Myanmar’s ‘People’s Weatherman’ Dies

By Kyaw Phyo Tha 5 November 2019

YANGON—He was a public figure—or at least a familiar sight on TV screens—long before he became Myanmar’s favorite and most followed weatherman. His nightly appearances as a weather forecasting official from the government’s Meteorology and Hydrology Department—usually right before the evening movie was due to start—used to annoy many viewers across Myanmar. In the 1980s and 1990s, when devastating cyclones were a rarity and the country was largely ignorant of its vulnerability to climate change, a depression in the Bay of Bengal, or what the weather would be like tomorrow seemed a less pressing concern than the vintage Hollywood movie or serialized Burmese-subtitled Chinese film that viewers were waiting to see. When they heard U Tun Lwin’s signature greeting, “How’s your health?” they grumpily took a break from their TVs for a few minutes.

Fast-forward to the aftermath of deadly Cyclone Nargis, which devastated Myanmar’s Irrawaddy Delta and beyond, killing more than 130,000 people after making landfall on the night of May 2, 2008. The devastation and death toll wreaked by the tropical storm deeply moved him. His warning, issued 48 hours before Nargis made landfall, to local authorities and people living in the delta was largely ignored, as local people lacked experience with such weather; the delta hadn’t been hit by a cyclone in 132 years. There were no effective emergency-response preparations or evacuation measures in place to deal with the nearly 7-meter-high tidal surge generated by the storm.

However, the havoc had a silver lining for the meteorologist, as people began to pay more serious attention to weather forecasts than ever before. After his retirement as the director general at the Department of Meteorology and Hydrology—he worked there for 45 years—U Tun Lwin actively engaged in raising awareness about the need to adequately prepare for natural disasters. He founded Myanmar Climate Change Watch to monitor erratic weather patterns in the country. He also opened a Facebook page under his name. Old habits dying hard, he continued to post weather forecasts on a daily basis. Of course, each post began with his trademark greeting: “How’s your health?”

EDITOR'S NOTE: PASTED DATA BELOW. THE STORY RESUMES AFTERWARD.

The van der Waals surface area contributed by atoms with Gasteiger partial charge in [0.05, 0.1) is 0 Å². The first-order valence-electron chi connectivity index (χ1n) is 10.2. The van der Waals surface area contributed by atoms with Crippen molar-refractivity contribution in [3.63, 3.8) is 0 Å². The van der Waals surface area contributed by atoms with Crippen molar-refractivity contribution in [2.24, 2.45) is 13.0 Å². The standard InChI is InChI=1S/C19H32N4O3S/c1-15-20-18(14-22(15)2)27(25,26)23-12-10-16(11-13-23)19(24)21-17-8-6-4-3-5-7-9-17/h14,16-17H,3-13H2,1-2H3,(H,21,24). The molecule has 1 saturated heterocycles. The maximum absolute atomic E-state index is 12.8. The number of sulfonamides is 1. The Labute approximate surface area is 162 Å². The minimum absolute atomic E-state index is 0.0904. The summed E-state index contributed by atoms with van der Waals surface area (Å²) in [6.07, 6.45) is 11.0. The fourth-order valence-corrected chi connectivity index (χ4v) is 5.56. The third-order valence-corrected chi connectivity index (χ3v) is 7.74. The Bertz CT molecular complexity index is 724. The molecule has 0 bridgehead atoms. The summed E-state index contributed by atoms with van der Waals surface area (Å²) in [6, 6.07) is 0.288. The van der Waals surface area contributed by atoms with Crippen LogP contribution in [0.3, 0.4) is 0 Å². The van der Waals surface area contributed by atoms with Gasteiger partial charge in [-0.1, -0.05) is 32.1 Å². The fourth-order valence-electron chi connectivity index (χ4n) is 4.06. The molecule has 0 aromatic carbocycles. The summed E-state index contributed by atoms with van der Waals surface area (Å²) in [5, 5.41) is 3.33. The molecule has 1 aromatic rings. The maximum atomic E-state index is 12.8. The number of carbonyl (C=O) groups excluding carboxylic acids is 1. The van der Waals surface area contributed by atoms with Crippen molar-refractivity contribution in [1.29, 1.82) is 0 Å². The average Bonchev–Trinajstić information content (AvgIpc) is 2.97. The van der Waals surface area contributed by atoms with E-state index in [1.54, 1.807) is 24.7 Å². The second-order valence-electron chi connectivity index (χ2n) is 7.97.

Apart from the daily forecast, he used social media’s outreach effectively by posting updates and warnings if there was any abrupt change in the day’s weather. When people experienced gusts of wind or were drenched by unseasonal rains, they would ask each other, “Has U Tun Lwin said something about it?” and check his page for information and possible warnings. If they were curious about whether the coming summer would be drier than the previous one, they asked him. Upcountry farmers desperate for rain called him for advice. Even beachgoers checked with him before their trips. As a result, his page has more than 1.8 million followers (beating his former department’s official page, which has more than 1.7 million).

As a meteorologist, the impact of climate change on Myanmar was U Tun Lwin’s major concern. He noted that the country has lost, since the late 1970s, about 40 days from the historic average duration of its rainy season, which used to be about 145 days from May to September. He warned that the rains would come late and leave early, and complained that deforestation and excessive logging had further disrupted monsoon patterns. On the environmental conservation front, he was never reluctant to make a contribution. He was seriously opposed to the controversial dam project slated for construction at the confluence of two rivers that gives rise to the Irrawaddy River, the country’s lifelong waterway, as he saw that any disruption to the water flow would, among other things, worsen the environmental damage already being inflicted on the country. Though his health was already in decline, he showed up at an anti-dam event in Yangon in April to deliver a strong statement, insisting, “I cannot accept any dam project on the Irrawaddy River.”

True to himself, the dedicated meteorologist, who had been adopted by the public as the people’s weatherman, continued to devote much of his time to his lifelong passion well into old age. The septuagenarian continued to busy himself checking satellite weather images and posting daily forecasts. His last weather-related post was on Oct. 18, assuring his followers there was no possibility of a cyclone or typhoon in the Bay of Bengal or the South China Sea. The next day, he announced that he would not be able to post updates for a week, as he had been hospitalized. “Get Well Soon” wishes poured in. Even on his deathbed, he murmured weather forecasts in his sleep in the way as he used to do on TV.  Outside his hospital window, dark clouds rolled in and unseasonal downpours drenched Yangon. He left in the gathering darkness. No more weather updates on U Tun Lwin’s Facebook now.